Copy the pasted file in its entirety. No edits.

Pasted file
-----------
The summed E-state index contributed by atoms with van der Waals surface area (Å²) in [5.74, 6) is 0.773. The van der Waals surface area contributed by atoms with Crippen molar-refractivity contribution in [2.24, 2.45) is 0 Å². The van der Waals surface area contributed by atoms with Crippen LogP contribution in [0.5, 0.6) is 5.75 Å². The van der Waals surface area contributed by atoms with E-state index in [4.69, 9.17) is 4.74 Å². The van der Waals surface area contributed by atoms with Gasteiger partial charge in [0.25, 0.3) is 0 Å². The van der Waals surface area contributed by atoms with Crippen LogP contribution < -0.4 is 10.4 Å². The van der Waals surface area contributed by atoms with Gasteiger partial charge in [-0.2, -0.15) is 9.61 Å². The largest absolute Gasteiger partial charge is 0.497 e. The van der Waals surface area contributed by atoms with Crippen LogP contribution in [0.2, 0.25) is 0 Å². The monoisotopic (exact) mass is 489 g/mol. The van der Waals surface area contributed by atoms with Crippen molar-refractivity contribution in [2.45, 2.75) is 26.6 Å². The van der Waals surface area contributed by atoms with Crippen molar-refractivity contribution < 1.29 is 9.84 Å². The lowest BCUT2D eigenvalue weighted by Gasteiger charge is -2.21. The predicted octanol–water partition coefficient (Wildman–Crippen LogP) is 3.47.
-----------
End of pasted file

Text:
The summed E-state index contributed by atoms with van der Waals surface area (Å²) in [5.74, 6) is 0.773. The van der Waals surface area contributed by atoms with Crippen molar-refractivity contribution in [2.24, 2.45) is 0 Å². The van der Waals surface area contributed by atoms with Crippen LogP contribution in [0.5, 0.6) is 5.75 Å². The van der Waals surface area contributed by atoms with E-state index in [4.69, 9.17) is 4.74 Å². The van der Waals surface area contributed by atoms with Gasteiger partial charge in [0.25, 0.3) is 0 Å². The van der Waals surface area contributed by atoms with Crippen LogP contribution < -0.4 is 10.4 Å². The van der Waals surface area contributed by atoms with Gasteiger partial charge in [-0.2, -0.15) is 9.61 Å². The largest absolute Gasteiger partial charge is 0.497 e. The van der Waals surface area contributed by atoms with Crippen LogP contribution in [0.2, 0.25) is 0 Å². The monoisotopic (exact) mass is 489 g/mol. The van der Waals surface area contributed by atoms with Crippen molar-refractivity contribution in [2.45, 2.75) is 26.6 Å². The van der Waals surface area contributed by atoms with Crippen molar-refractivity contribution < 1.29 is 9.84 Å². The lowest BCUT2D eigenvalue weighted by Gasteiger charge is -2.21. The predicted octanol–water partition coefficient (Wildman–Crippen LogP) is 3.47.